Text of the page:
- Jenny Chun, UCI '21 | Cognitive Science

3. Externalizing the stress

Take control.


I cope with stress by writing down everything that I have to do. As college students, it's no doubt that we are all overwhelmed with homework, studying, and even simple tasks like doing laundry. Sometimes, these things become so overbearing and we even forget to take care of ourselves. By writing everything out, I'm able to visually see and assess my problems. I do this because if I keep everything in my head, I feel that every task intensifies and I jumble it up with the million other things I have to do. But once you write everything out, you see that it isn't in fact a million things — but a smaller amount of things that can be done with careful planning and organizing. I like to list down my tasks, and tell myself to take it easy and to take it day by day. The list can seem so tedious to look at, so this is why it's important to also separate what needs to be done immediately, and what can be completed throughout a couple of days. It's also a very rewarding experience once I finish a task, and cross it off from the list. This rush of excitement then motivates me to finish the rest of my tasks.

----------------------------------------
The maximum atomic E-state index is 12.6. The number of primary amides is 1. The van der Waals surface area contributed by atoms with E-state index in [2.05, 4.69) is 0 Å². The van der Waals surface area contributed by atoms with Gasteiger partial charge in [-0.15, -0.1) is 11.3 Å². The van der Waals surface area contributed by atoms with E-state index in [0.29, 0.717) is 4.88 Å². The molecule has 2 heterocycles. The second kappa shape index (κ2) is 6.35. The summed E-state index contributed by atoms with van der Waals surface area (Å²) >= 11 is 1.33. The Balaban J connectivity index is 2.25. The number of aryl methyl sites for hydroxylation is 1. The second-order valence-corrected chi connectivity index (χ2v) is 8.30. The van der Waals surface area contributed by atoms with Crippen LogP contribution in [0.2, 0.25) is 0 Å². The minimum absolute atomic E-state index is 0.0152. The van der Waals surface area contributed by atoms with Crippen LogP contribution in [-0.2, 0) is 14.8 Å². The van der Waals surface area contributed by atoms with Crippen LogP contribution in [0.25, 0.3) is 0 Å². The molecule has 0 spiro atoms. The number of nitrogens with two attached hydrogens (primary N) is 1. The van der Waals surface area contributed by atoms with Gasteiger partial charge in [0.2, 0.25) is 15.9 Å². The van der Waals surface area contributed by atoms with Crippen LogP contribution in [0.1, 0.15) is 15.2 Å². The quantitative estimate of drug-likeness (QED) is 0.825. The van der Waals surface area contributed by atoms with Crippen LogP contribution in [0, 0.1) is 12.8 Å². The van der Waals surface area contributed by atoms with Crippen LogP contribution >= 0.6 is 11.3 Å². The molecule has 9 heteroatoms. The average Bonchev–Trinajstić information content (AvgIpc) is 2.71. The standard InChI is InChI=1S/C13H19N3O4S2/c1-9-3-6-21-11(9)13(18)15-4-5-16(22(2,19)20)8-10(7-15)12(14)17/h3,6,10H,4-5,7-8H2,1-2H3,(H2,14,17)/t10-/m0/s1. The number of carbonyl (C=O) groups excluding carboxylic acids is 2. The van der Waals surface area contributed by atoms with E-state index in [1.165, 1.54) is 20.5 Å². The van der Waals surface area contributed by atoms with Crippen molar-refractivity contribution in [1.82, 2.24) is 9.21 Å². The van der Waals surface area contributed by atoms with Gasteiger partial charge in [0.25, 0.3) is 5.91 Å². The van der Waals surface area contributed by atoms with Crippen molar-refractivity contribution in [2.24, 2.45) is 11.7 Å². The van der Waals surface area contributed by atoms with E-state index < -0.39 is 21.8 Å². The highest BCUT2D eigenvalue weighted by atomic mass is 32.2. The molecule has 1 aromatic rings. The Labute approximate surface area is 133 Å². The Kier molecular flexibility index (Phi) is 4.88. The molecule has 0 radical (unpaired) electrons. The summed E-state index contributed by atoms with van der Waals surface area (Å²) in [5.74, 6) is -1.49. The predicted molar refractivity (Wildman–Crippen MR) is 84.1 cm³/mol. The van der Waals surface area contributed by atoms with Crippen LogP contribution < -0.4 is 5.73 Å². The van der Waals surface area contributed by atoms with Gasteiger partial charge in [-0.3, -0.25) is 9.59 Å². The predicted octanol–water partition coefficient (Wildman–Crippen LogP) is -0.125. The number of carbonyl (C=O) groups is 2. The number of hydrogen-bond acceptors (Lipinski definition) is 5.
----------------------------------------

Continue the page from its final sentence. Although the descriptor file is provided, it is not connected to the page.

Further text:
When writing everything down still doesn't work, I like to engage in the wonderful art of karaoke (lmao, Bea). There's something about singing my heart out (even when I'm not amazing) that lets me release stress. Karaoke isn't an escape mechanism where I can forget the things I'm stressed about. Rather it's a way for me to address these things, and reduce their impact by singing the stress out.

- Beatriz Cuenco, UCI '21 | International Studies

4. Avoiding the problem

A positive twist to procrastinating: diamonds are made under pressure!


When it comes to stress, I feel so overwhelmed with all my emotions that instead of doing something to cope with it I just avoid the problem itself. Academically, I procrastinate on a lot of things so stressing is a common feeling for me. I probably stress every day, and even though I know it's better to just do my work or face my problems I can't make myself do it because I'm too lazy. If I'm feeling overwhelmed, I just take naps or distract myself by going on social media. This isn't a good way to cope but it helps me forget about my problems temporarily. I am reluctant to try other coping mechanisms for stress because I feel like they won't work for me and that all I really need to do to stop stressing about work is to actually start doing my work.